As my son and I were traveling around various towns and southeastern Massachusetts, in Rochester, we came across a set of cranberry bogs that were being harvested. They were using the wet method of harvesting, these cranberries will be made into juices, dried fruit, and jellies. Dry harvesting n order to pick the fresh fruit, the vines must be completely dry. Even a slight shower the night before, heavy dew, or damp conditions from a frost night is enough to delay harvest until the conditions improve on the bog. Depending on the harvest season, these conditions can provide more than enough challenges to growers.
“Today, dry harvested bogs are picked using mechanical pickers with styles named Darlington, Furford, or Western. These self-propelled harvesters all work similarly, combing through the bogs, and the fruit is then conveyed into a burlap bag or wooden box. In previous generations, wooden boxes were the collection device of choice, but today most growers utilize burlap. Once the container is full, the operator stops the machine, removes the bag and sets it on the bog, places an empty bag onto the machine, and continues harvesting. After a sufficient amount of bags have been filled, the bags are then generally transported into larger containers. Some growers carry the bags off of the bog by hand, some by tractors with trailers, while others empty the bags into large plastic bins that can hold about 300 pounds of fruit. They then stack two more containers on top of the original bin, filling each bin as they proceed. The stack of three bins is then flown off of the bog via helicopter and onto waiting flatbed trucks for delivery to the screening plant or storage barn. Wet harvesting: The bog is flooded with up to 18 inches of water the night before the berries are to be harvested. The growers then use water reels, nicknamed “eggbeaters,” to churn the water and loosen the cranberries from the vine. Each berry has a tiny pocket of air that allows it to float to the surface of the water. From there, they’re corralled together, loaded into trucks, and shipped off.”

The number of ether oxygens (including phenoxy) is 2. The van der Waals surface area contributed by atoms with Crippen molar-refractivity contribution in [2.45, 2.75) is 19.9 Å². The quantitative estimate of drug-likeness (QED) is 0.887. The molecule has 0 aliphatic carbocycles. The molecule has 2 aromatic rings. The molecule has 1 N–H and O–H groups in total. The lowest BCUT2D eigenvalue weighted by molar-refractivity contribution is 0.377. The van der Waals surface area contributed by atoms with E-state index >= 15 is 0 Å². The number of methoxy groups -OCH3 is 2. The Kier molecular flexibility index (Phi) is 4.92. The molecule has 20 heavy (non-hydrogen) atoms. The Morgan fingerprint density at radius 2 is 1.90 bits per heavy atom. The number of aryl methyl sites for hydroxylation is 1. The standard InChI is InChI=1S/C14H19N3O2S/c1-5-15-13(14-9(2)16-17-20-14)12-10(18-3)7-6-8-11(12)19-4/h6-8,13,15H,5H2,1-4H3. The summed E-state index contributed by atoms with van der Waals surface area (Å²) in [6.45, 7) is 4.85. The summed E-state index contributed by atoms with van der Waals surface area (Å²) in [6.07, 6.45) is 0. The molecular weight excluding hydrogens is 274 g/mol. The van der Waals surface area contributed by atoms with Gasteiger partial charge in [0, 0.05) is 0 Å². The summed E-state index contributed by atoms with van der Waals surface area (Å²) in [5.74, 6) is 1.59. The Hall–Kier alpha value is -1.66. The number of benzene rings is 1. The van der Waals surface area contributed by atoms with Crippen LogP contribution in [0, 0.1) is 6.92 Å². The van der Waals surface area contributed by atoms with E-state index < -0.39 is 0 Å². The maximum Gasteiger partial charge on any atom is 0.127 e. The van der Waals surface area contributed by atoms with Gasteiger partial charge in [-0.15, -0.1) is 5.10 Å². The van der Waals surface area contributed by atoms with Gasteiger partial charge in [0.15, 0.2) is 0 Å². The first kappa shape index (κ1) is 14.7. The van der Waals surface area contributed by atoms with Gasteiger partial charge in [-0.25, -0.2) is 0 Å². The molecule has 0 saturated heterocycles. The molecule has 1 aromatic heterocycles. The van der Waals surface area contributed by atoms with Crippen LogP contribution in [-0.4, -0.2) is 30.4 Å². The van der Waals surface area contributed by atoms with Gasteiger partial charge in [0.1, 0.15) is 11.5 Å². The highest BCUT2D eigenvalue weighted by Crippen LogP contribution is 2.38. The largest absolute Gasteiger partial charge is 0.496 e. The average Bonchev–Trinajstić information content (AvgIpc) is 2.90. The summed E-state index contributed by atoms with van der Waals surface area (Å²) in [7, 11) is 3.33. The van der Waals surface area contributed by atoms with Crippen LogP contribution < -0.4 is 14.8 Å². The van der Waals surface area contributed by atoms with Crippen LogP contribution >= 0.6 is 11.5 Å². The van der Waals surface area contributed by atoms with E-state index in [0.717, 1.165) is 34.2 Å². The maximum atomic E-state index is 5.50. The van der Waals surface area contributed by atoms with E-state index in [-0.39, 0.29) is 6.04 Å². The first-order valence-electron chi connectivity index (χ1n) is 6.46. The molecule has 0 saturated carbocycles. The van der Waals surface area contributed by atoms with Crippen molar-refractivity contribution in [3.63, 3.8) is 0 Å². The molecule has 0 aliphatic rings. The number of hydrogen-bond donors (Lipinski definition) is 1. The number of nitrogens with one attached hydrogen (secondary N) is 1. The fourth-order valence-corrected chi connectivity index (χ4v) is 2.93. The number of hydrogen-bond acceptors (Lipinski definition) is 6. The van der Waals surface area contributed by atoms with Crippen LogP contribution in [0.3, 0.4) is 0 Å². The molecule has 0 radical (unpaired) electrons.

As we watched and photographed the action, we noticed as the cranberries went into a large machine, the berries were dumped into a large trailer, and the leaves etc. were dumped into a small dump truck. Behind the bog that was being harvested, the next bog was being prepared for harvesting.
The harvest season runs from mid-September through November. If you want to photograph harvesting, you have a few weeks to find bogs that are being harvested.